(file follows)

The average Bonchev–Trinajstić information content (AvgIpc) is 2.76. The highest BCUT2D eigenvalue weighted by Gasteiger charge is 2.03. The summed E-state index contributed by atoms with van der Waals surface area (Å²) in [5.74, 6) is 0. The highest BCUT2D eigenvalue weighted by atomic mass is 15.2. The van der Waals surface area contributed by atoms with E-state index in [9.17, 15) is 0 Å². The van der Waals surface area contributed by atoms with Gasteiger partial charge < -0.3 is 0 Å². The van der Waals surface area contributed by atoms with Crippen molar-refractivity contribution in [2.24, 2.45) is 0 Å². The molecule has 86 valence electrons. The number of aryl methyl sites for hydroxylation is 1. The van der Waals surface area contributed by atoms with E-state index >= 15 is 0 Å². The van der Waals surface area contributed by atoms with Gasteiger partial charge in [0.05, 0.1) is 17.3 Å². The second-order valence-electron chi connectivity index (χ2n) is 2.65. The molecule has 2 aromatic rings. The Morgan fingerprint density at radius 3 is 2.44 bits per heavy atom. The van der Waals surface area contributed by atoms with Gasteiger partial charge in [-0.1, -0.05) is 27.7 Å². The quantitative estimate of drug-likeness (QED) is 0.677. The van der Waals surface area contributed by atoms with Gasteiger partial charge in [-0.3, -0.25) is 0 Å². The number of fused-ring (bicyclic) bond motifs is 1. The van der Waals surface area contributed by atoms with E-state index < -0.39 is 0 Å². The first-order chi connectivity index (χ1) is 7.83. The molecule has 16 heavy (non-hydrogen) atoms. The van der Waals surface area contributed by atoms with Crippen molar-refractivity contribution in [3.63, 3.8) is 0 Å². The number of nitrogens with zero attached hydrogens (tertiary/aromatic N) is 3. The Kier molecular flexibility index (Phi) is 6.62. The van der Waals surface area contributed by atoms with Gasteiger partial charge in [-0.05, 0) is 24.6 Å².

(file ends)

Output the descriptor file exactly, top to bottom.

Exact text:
The average Bonchev–Trinajstić information content (AvgIpc) is 2.76. The highest BCUT2D eigenvalue weighted by Gasteiger charge is 2.03. The summed E-state index contributed by atoms with van der Waals surface area (Å²) in [5.74, 6) is 0. The highest BCUT2D eigenvalue weighted by atomic mass is 15.2. The van der Waals surface area contributed by atoms with E-state index in [9.17, 15) is 0 Å². The van der Waals surface area contributed by atoms with Gasteiger partial charge < -0.3 is 0 Å². The van der Waals surface area contributed by atoms with Crippen molar-refractivity contribution in [2.24, 2.45) is 0 Å². The molecule has 86 valence electrons. The number of aryl methyl sites for hydroxylation is 1. The van der Waals surface area contributed by atoms with E-state index >= 15 is 0 Å². The van der Waals surface area contributed by atoms with Gasteiger partial charge in [0.05, 0.1) is 17.3 Å². The second-order valence-electron chi connectivity index (χ2n) is 2.65. The molecule has 2 aromatic rings. The Morgan fingerprint density at radius 3 is 2.44 bits per heavy atom. The van der Waals surface area contributed by atoms with Gasteiger partial charge in [-0.1, -0.05) is 27.7 Å². The quantitative estimate of drug-likeness (QED) is 0.677. The van der Waals surface area contributed by atoms with Gasteiger partial charge in [-0.3, -0.25) is 0 Å². The number of fused-ring (bicyclic) bond motifs is 1. The van der Waals surface area contributed by atoms with E-state index < -0.39 is 0 Å². The first-order chi connectivity index (χ1) is 7.83. The molecule has 16 heavy (non-hydrogen) atoms. The van der Waals surface area contributed by atoms with Crippen molar-refractivity contribution in [3.63, 3.8) is 0 Å². The number of nitrogens with zero attached hydrogens (tertiary/aromatic N) is 3. The Kier molecular flexibility index (Phi) is 6.62. The van der Waals surface area contributed by atoms with Gasteiger partial charge in [-0.05, 0) is 24.6 Å².